I was thinking recently while messing around on low-level characters in World of Warcraft (a new pandaran Monk) and Lord of the Rings Online (a dwarven Rune-keeper) that MMORPGs are full of items that, presumably, no-one uses.
When was the last time you stopped at a vendor in a game and thought: “oh, that looks really good, I’ll buy that [insert item name]?”. Those countless vendors who have their hard crafted armour, arms or equipment, who stand vigilantly at their stall day after day, only to always see adventures walking past with their positively glowing magical arms and armour. There are exceptions of course, special vendors who barter tokens or trophies for very powerful gear – that’s a feature of more accessible end-game gearing in modern MMOs – but that’s not what I’m talking about here.
Seeing the same situation in both games spun of a couple of thoughts for me, firstly was it always so in the genre? Back in early WoW years, I seem to remember white quality gear being good upgrades for early level characters – heck even grey quality was useful if you had bad luck on finding new items.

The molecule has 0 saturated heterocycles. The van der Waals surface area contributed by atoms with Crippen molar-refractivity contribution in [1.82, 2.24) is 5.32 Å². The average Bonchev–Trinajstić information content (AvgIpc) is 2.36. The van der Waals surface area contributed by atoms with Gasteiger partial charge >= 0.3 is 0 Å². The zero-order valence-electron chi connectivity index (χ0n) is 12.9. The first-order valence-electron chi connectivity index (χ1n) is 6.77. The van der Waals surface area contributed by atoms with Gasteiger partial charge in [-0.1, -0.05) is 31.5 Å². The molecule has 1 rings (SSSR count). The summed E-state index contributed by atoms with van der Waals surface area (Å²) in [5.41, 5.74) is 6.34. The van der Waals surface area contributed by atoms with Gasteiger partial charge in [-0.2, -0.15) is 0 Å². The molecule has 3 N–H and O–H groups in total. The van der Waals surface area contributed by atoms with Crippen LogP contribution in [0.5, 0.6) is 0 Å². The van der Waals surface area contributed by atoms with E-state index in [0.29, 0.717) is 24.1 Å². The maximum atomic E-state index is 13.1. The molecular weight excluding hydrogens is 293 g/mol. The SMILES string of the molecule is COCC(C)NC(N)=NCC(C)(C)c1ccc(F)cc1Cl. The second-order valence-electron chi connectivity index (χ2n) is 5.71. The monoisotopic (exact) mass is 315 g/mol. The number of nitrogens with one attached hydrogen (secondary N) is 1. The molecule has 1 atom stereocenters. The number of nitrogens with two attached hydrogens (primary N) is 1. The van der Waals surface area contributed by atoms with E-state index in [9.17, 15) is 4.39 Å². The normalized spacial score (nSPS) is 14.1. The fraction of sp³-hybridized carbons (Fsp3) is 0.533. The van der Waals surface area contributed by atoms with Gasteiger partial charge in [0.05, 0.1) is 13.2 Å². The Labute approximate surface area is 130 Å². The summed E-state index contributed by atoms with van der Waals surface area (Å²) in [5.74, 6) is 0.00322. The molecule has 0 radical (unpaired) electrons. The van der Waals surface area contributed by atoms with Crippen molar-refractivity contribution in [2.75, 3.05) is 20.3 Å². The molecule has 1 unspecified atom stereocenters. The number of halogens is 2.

A second thought is on the dizzying verticality of gear in most MMOs – the decision on whether to keep an item is almost always about more power, more stats etc. Either the game has a clear indicator for this, an item level rating or score, or the raw stats are used to judge whether to replace your current sword with that new one you just found. Ironically in WoW’s latest expansion this near-standard method has been complicated by secondary stats being, or seeming to be, more important than item level – it feels weird to be passing on items that are higher level because the random combo of haste, critical, versatility or whatever is not optimal for your class & spec. It appears Blizzard will be nerfing secondary stats soon to ensure that higher item level = item upgrade once more.
The only exception to this common standard that I know of is Dungeons & Dragons Online. The game has extra criteria beyond an item’s raw power (as measured by its ‘plus’ value or dps output) – this is especially true for weapons. You need certain types of weapons against certain opponents – e.g. blunt weapons to efficiently kill skeletons or skeletal monsters. Some weapons are especially effective against certain foes: a ice-damage weapon will do wonders against fire elementals or their kin. When I’ve played the game on various characters it has encourage quite a different attitude to gear and upgrades – even finding an obvious upgrade does not mean you automatically vendor what you were using before. In most MMOs it seems that gear upgrades are usually clear and absolute replacements.